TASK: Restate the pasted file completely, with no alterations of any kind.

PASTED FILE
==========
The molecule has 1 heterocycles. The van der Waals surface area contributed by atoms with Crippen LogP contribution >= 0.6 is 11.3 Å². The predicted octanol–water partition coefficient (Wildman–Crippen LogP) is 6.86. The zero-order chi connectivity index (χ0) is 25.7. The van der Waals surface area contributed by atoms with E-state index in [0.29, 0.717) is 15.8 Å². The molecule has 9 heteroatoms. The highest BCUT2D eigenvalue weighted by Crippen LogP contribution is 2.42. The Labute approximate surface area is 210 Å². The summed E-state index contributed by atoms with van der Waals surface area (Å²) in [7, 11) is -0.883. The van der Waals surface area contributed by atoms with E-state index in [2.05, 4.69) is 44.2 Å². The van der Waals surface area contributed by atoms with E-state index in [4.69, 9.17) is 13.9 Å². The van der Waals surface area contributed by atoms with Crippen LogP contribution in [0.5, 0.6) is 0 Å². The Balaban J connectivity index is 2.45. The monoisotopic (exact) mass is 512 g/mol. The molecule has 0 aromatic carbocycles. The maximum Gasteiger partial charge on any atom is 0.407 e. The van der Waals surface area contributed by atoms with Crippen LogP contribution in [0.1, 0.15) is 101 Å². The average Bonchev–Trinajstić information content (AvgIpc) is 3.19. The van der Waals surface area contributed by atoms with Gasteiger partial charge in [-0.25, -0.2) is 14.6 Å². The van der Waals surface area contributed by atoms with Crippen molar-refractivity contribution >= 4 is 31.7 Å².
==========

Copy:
The molecule has 1 heterocycles. The van der Waals surface area contributed by atoms with Crippen LogP contribution >= 0.6 is 11.3 Å². The predicted octanol–water partition coefficient (Wildman–Crippen LogP) is 6.86. The zero-order chi connectivity index (χ0) is 25.7. The van der Waals surface area contributed by atoms with E-state index in [0.29, 0.717) is 15.8 Å². The molecule has 9 heteroatoms. The highest BCUT2D eigenvalue weighted by Crippen LogP contribution is 2.42. The Labute approximate surface area is 210 Å². The summed E-state index contributed by atoms with van der Waals surface area (Å²) in [7, 11) is -0.883. The van der Waals surface area contributed by atoms with E-state index in [2.05, 4.69) is 44.2 Å². The van der Waals surface area contributed by atoms with E-state index in [4.69, 9.17) is 13.9 Å². The van der Waals surface area contributed by atoms with Crippen LogP contribution in [0.5, 0.6) is 0 Å². The Balaban J connectivity index is 2.45. The monoisotopic (exact) mass is 512 g/mol. The molecule has 0 aromatic carbocycles. The maximum Gasteiger partial charge on any atom is 0.407 e. The van der Waals surface area contributed by atoms with Crippen LogP contribution in [0.1, 0.15) is 101 Å². The average Bonchev–Trinajstić information content (AvgIpc) is 3.19. The van der Waals surface area contributed by atoms with Gasteiger partial charge in [-0.25, -0.2) is 14.6 Å². The van der Waals surface area contributed by atoms with Crippen molar-refractivity contribution >= 4 is 31.7 Å².